Protoplast isolation and cell cycle progression

  1. Top of page
  2. Summary
  3. Introduction
  4. Results
  5. Discussion
  6. Experimental procedures
  7. Protoplast isolation and cell cycle progression
  8. Antibodies
  9. Immunofluorescence
  10. Acknowledgements
  11. References

Cultured tobacco cells of N. sylvestris were grown in MS-based medium supplemented with 0.6 μg ml−1α-naphthalene acetic acid (NAA) and 0.2 μg ml−1 6′-benzylaminopurine (BAP). Five days after subculturing, cells were treated for 40 h with 200 nm TSA, an inhibitor of HDACs, and inspected under a fluorescence microscope after staining with propidium iodide (1 μg ml−1). The percentage of mitotic cells was determined by counting the number of prophases, metaphases, anaphases and telophases in a population of 2000 control cells or 20 000 TSA-treated cells.

Protoplasts were isolated from sterile leaves of Nicotiana tabacum (Samsun NN) essentially as described (Zelcer and Galun, 1976). Freshly prepared protoplasts were washed and induced to reenter the cell cycle by incubation at 22°C in VKM medium containing 0.5 μg ml−1 BAP and 2 μg ml−1 NAA as described (Zhao et al., 2001). In certain experiments, TSA was added (100 nm) at 72 h after hormonal induction, and cells were harvested 24 h later and fixed with ethanol:acetic acid (3:1). Progression of protoplasts through mitosis was inspected after staining of fixed cells with diamidino-phenyl-indole (DAPI) using a fluorescence microscope (Olympus, Hamburg, Germany) equipped with a CCD camera (Imago; Photonics, Hamburg, Germany). Images were pseudo-colored and merged using TILL Vision version 3.3 software.

Antibodies

  1. Top of page
  2. Summary
  3. Introduction
  4. Results
  5. Discussion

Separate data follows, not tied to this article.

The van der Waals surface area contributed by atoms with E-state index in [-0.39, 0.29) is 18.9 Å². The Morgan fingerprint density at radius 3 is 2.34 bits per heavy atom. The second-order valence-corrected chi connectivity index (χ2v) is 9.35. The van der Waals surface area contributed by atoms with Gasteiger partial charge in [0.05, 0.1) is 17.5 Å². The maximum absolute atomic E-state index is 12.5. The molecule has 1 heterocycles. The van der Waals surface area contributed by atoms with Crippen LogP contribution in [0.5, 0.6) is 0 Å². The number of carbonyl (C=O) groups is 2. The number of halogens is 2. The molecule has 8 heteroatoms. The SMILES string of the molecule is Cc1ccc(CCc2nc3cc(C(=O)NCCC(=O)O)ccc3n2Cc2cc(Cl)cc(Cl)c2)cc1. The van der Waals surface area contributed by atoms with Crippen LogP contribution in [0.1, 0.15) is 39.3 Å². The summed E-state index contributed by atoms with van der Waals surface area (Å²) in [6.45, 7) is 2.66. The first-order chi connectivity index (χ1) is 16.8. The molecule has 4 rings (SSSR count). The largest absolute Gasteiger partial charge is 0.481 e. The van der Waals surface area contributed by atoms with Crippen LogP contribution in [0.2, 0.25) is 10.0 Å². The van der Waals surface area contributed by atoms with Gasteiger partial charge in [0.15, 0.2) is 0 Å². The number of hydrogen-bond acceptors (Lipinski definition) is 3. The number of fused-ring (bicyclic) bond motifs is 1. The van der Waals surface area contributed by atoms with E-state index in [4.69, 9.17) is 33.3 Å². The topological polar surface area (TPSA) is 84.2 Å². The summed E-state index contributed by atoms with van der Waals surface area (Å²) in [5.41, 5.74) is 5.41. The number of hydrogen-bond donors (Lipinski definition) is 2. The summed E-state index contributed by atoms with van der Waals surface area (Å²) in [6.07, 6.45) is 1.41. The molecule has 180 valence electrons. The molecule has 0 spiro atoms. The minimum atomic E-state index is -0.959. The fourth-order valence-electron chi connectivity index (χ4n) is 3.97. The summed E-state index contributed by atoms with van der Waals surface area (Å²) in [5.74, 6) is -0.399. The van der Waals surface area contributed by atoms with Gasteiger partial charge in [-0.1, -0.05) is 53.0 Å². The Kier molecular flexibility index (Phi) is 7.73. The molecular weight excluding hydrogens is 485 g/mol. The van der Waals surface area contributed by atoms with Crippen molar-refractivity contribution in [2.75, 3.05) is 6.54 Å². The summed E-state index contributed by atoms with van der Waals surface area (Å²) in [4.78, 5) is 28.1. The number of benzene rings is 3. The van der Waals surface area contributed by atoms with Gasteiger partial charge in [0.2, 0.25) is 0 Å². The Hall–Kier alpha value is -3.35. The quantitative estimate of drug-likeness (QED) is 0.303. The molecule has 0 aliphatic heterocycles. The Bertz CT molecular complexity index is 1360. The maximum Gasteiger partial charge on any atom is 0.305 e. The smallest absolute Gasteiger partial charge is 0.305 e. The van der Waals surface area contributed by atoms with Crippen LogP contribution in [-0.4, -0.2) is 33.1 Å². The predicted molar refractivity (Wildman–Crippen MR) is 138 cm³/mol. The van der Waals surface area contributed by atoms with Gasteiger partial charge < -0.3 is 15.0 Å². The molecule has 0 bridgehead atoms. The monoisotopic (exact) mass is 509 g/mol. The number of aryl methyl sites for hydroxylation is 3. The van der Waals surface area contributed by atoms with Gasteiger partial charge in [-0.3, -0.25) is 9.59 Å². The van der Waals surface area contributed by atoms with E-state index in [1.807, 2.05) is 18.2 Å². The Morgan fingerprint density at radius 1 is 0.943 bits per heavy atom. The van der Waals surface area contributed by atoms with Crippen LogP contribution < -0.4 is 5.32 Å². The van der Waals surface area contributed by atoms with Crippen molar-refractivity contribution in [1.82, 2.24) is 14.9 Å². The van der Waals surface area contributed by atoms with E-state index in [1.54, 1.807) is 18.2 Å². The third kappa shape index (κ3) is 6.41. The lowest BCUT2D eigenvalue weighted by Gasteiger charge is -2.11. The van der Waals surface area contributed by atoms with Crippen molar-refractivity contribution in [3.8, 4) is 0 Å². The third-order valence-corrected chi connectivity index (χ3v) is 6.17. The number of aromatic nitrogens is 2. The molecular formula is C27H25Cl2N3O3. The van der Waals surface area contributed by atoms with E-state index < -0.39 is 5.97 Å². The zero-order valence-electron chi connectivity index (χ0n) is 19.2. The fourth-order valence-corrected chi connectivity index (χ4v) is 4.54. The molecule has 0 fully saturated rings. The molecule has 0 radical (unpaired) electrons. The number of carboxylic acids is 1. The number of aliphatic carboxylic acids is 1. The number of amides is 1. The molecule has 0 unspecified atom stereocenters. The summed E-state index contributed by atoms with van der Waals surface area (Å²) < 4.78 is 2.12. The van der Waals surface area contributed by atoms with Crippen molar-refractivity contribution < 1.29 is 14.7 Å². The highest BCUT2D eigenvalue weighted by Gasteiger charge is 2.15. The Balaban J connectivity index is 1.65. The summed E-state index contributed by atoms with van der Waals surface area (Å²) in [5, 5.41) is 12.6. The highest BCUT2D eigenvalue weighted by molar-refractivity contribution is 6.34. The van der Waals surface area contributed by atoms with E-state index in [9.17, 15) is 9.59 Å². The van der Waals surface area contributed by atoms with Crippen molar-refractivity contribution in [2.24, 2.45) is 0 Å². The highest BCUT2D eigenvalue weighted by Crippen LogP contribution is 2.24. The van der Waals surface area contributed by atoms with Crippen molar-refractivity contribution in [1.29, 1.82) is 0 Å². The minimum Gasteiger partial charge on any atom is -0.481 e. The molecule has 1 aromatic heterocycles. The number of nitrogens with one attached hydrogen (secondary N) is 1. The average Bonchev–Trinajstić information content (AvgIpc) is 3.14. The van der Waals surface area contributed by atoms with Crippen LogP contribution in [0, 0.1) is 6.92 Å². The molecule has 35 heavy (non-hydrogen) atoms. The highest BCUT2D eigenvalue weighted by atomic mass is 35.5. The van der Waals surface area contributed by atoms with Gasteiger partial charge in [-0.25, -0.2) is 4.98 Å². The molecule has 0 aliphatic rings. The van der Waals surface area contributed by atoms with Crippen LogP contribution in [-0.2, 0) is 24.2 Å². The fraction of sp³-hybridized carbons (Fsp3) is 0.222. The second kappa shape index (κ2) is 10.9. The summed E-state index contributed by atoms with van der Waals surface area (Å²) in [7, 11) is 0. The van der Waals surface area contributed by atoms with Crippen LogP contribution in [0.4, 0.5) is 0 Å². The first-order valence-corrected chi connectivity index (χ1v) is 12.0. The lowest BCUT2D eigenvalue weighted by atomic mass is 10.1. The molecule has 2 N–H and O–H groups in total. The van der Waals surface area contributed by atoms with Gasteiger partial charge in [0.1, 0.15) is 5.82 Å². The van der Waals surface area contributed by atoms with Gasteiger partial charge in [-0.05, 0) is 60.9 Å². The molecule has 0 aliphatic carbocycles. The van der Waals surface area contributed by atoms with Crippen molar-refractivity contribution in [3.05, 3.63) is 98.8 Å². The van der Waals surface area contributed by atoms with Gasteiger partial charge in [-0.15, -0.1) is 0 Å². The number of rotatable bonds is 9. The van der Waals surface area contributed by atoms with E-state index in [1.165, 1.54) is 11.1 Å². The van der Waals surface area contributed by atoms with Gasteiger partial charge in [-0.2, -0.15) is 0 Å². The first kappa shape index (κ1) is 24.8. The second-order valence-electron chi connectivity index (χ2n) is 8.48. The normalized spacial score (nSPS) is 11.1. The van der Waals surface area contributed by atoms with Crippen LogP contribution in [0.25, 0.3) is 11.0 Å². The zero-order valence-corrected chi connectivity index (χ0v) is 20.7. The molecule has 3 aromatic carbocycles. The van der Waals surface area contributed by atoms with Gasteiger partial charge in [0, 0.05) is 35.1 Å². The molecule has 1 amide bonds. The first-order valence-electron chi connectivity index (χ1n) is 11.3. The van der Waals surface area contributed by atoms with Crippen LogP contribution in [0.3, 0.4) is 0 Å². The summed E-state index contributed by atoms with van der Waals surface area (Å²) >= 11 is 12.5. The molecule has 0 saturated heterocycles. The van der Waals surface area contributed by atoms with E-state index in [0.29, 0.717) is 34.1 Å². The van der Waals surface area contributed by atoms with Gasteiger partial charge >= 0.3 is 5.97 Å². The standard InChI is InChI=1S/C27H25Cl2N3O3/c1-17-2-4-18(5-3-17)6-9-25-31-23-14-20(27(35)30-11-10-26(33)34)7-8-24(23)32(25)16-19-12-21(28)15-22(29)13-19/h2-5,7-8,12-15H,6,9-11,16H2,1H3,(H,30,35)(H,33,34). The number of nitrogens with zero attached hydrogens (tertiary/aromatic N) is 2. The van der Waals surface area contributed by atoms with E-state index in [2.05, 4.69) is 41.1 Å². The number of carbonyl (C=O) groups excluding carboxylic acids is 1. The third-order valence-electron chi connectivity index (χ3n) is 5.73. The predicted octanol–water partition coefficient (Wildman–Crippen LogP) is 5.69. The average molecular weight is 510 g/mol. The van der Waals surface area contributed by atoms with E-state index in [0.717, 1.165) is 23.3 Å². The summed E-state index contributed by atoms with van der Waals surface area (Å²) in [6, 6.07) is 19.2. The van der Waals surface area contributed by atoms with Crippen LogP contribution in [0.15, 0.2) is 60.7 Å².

6. Experimental procedures
  7. Protoplast isolation and cell cycle progression
  8. Antibodies
  9. Immunofluorescence
  10. Acknowledgements
  11. References

All antibodies to modified histones, anti-phospho (S10) histone H3, anti-acetyl (K9/K14) histone H3, anti-tetraacetylated H4, anti-dimethyl (K9) histone H3, and anti-dimethyl (K4) histone H3 were purchased from Upstate Biotechnology (Lake Placid, NY, USA). Secondary antibody goat anti-rabbit IgG conjugated with FITC was from Sigma (St Louis, MO, USA).

Immunofluorescence

  1. Top of page
  2. Summary
  3. Introduction
  4. Results
  5. Discussion
  6. Experimental procedures
  7. Protoplast isolation and cell cycle progression
  8. Antibodies
  9. Immunofluorescence
  10. Acknowledgements
  11. References

Cells collected at various time points after hormonal induction were fixed in 4% paraformaldehyde dissolved in PBS for 15 min at room temperature, followed by washing twice with PBS. Cells were permeabilized in cold acetone (100%) for 7 min at −20°C, washed twice with PBS, blocked in 2% BSA in PBS for 2 h at room temperature, followed by overnight incubation at 4°C with 100 μl primary antibody (1–2 μg in 2% BSA). Cells were washed three times, 5 min each, in PBS, followed by 2 h incubation at room temperature with secondary antibody (goat anti-rabbit IgG tagged with FITC, Sigma, diluted 1:100). In control experiments cells were incubated with secondary antibody alone. Cells were washed as above, dehydrated with methanol (100%) for 20 min, then fixed in ethanol:acetic acid (3:1) and spread on a slide. Cells were stained with DAPI, mounted with Vectashield and inspected by a fluorescence microscope (Olympus) equipped with a CCD camera (Imago, Photonics). Images were pseudo-colored and merged using TILL Vision version 3.3 software. All images were processed using Adobe Photoshop software.

Acknowledgements

  1. Top of page
  2. Summary
  3. Introduction
  4. Results
  5. Discussion
  6. Experimental procedures
  7. Protoplast isolation and cell cycle progression
  8. Antibodies
  9. Immunofluorescence
  10. Acknowledgements
  11. References

We thank Y. Avivi for critical reading of this manuscript and R. Vunsh for providing N. sylvestris cultured cells. We also thank anonymous reviewers for helpful comments. This work was supported by the Israel Science Foundation (ISF) to G. Grafi (grant no. 385/02-1).

References

  1. Top of page
  2. Summary
  3. Introduction
  4. Results
  5. Discussion
  6. Experimental procedures
  7. Protoplast isolation and cell cycle progression
  8. Antibodies
  9. Immunofluorescence
  10. Acknowledgements
  11. References